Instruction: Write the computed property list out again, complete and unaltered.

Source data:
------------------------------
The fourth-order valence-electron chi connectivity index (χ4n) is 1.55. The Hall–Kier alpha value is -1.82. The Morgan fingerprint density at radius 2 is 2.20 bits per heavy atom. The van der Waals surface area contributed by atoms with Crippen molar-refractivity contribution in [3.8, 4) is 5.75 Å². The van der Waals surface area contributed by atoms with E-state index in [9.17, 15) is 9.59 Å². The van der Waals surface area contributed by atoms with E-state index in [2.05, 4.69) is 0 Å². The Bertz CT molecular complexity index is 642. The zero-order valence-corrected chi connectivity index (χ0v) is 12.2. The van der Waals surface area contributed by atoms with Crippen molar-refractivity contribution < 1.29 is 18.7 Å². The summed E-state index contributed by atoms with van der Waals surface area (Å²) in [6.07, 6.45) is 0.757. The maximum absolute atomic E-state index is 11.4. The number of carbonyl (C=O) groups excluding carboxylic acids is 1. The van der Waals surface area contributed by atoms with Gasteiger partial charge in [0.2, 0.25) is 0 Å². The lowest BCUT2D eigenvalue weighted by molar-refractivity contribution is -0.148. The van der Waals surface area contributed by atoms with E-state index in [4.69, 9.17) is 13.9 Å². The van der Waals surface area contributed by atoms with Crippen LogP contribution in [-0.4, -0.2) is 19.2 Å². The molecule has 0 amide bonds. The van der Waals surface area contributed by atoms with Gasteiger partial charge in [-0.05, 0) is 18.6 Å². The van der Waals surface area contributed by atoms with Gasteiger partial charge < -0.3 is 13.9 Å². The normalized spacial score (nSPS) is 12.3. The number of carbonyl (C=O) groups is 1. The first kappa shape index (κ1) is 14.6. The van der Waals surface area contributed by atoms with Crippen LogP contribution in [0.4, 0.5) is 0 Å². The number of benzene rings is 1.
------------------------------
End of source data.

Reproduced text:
The fourth-order valence-electron chi connectivity index (χ4n) is 1.55. The Hall–Kier alpha value is -1.82. The Morgan fingerprint density at radius 2 is 2.20 bits per heavy atom. The van der Waals surface area contributed by atoms with Crippen molar-refractivity contribution in [3.8, 4) is 5.75 Å². The van der Waals surface area contributed by atoms with E-state index in [9.17, 15) is 9.59 Å². The van der Waals surface area contributed by atoms with E-state index in [2.05, 4.69) is 0 Å². The Bertz CT molecular complexity index is 642. The zero-order valence-corrected chi connectivity index (χ0v) is 12.2. The van der Waals surface area contributed by atoms with Crippen molar-refractivity contribution < 1.29 is 18.7 Å². The summed E-state index contributed by atoms with van der Waals surface area (Å²) in [6.07, 6.45) is 0.757. The maximum absolute atomic E-state index is 11.4. The number of carbonyl (C=O) groups excluding carboxylic acids is 1. The van der Waals surface area contributed by atoms with Gasteiger partial charge in [0.2, 0.25) is 0 Å². The lowest BCUT2D eigenvalue weighted by molar-refractivity contribution is -0.148. The van der Waals surface area contributed by atoms with E-state index in [4.69, 9.17) is 13.9 Å². The van der Waals surface area contributed by atoms with Crippen LogP contribution in [-0.4, -0.2) is 19.2 Å². The molecule has 0 amide bonds. The van der Waals surface area contributed by atoms with Gasteiger partial charge in [-0.05, 0) is 18.6 Å². The van der Waals surface area contributed by atoms with Gasteiger partial charge < -0.3 is 13.9 Å². The normalized spacial score (nSPS) is 12.3. The number of carbonyl (C=O) groups is 1. The first kappa shape index (κ1) is 14.6. The van der Waals surface area contributed by atoms with Crippen LogP contribution in [0.4, 0.5) is 0 Å². The number of benzene rings is 1.